How to Brew the Perfect Cup of Coffee
In spirit of the sweet, mighty nectar that fuels Meathead Mullan, MASSthetics, and in the spirit of decidedly not being your average meathead, an article on how to brew the perfect cup of coffee is long past due.
From being tagged in countless memes about coffee, being asked questions such as why do pastries taste SO much better when paired with coffee, and even being sent the occasional bag in the mail, great coffee has more or less become synonymous with Meathead Mullan.
It would seem that spending a majority of my time in cafes, choosing quality over all else, and an orgasmic reaction to imbibing a perfectly pulled shot of espresso has painted the clear picture that I have a passionate, undying love for coffee.
Following on the heels of how can I get bigger legs, one of the questions that I’m most often asked is:
“How can I brew the perfect cup of coffee?”
It’s come time to settle this once and for all.
So let’s go.
There’s brewing methods galore.
When it comes to brewing methods, there are numerous options, and I’ve tried all except for the syphon (I’ve only been to one or two cafes that even have one).
Chemex: If you want something with a little more volume than a shot of espresso or the cafe you’re at doesn’t offer the Aeropress, this is what I suggest you go for to.
V60: I still don’t know what the difference between the V60 and Chemex is. My best guess is that instead of the coffee pouring into the bottom of the Chemex chamber, it drips straight into your mug.
Espresso: This is default for whenever I’m at a cafe that I believe can pull a great shot, and has high quality beans, or when I stop on the way to train for a quick hit.
Drip: In my meatheaded opinion, this is a last resort. I’m willing to be proven wrong, but I’m yet to have a solid cup of coffee that’s come from a batch brew.
French Press: Great for when you don’t give a fuck and want to drink about a litre of coffee at once, or serve multiple people.
Stovetop Espresso: While an effective and quick method for getting your caffeine fix, I’ve always found that it overheats the grinds, burns the coffee, and gives off a flavour I don’t enjoy.
Syphon: Alas, I haven’t yet experienced the supposed magic of a coffee made via syphon.
Aeropress: For the sake of simplicity, it’s incredible ease of use, and because I have the most practice with this method, the remainder of this guide is going to focus on brewing the perfect cup of coffee with the Aeropress.
Let me tell you:
- For starters, you’re only able to make a single cup at a time, and this allows you to easily control all the variables that go into brewing the perfect cup of coffee.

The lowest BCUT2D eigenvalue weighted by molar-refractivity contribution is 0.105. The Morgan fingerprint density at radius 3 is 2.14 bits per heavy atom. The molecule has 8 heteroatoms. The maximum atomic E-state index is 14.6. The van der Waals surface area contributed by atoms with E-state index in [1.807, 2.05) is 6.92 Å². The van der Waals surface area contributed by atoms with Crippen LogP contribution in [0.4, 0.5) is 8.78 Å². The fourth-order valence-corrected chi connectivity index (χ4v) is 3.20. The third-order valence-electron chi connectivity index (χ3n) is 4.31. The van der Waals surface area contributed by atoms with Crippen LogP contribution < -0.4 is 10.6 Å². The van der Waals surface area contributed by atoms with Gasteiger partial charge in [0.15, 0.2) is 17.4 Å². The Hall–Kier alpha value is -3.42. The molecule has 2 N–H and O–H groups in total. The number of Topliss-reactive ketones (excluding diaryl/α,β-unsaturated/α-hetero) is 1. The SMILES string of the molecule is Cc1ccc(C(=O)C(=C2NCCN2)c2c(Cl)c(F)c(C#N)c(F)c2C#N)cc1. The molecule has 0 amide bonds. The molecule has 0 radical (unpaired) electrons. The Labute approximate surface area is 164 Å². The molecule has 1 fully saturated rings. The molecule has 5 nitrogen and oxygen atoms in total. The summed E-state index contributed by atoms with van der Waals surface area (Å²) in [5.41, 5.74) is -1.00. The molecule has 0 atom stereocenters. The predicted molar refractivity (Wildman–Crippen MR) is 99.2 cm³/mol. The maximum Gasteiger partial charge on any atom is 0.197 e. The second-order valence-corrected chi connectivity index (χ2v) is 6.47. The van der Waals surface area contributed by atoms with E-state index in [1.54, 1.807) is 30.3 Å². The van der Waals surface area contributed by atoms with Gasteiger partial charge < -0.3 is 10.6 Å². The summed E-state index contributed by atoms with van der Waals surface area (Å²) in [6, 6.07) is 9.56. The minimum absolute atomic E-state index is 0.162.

- It’s cheap ($35-40), portable (every time I travel it fits neatly into my carry on), and it requires no power. You can quite literally make a cup of coffee anywhere, so long as you have access to hot water.
- From grind to press to the perfect cup in your hands, the time elapsed is about 5 minutes once you get the rhythm down.
In my experience, the taste is simply superior to all other brewing methods.
The perfect cup of coffee begins with the fresh, quality beans.
The perfect cup of coffee begins by using fresh, high-quality beans.
If you fuck up this step, your cup of coffee will be doomed, even if you do everything else perfectly. For this reason, I suggest spending a little bit more on high-quality, freshly roasted beans. Trust me; the taste will be worth it.
When it comes to choosing your beans themselves, it’s a bit of a guessing game at first as there are so many different origins, roast profiles, and flavour notes to dig through.
To figure out what you like most, I suggest deploying the following strategy:
Start by testing each region in the coffee belt. All coffee beans are grown between the same lines of latitude around the globe. WHat’s known as the coffee belts spans from Costa Rica through Colombia, Kenya, Ethiopia, and into the Southeast Asian countries of Sumatra and Papa New Guinea. Beans grown in each region will have inherently different tasting notes and flavour profiles.
For example: beans grown in Southeast Asia are typically much more “earthy,” rich in their flavours, and sit heavy on the tongue. On the other hand, Costa Rican beans are almost the exact opposite. Light, “bright,” vibrant flavours, and often fall into the “exotic” category of tasting notes.
To figure out which region you like best, get a bag of beans grown in each region, and try them all.
Once you’ve settled on your favourite region (or regions), it’s time to branch out and see which notes you like most. You’ll typically be able to find beans that lean towards notes of chocolate, nuts, and caramel as well as the more exotic beans of champagne, raspberry, and almond roca (this was the profile of a coffee I had from Panama back in the spring, and it’s still on my mind.
After one bag of each you should have a clear idea of which side of the fence you fall on.
Flavour aside, here are some keys to the perfect beans:
- Ensure that they’ve been freshly roasted. I try to only buy beans roasted within 7-10 days of purchase (the roasting date will be stamped somewhere on the bag).
- Do not get them pre-ground (unless you absolutely must). More on this below, but as soon as you grind a bean, the flavours start to diminish immediately, and they lose their “pop.”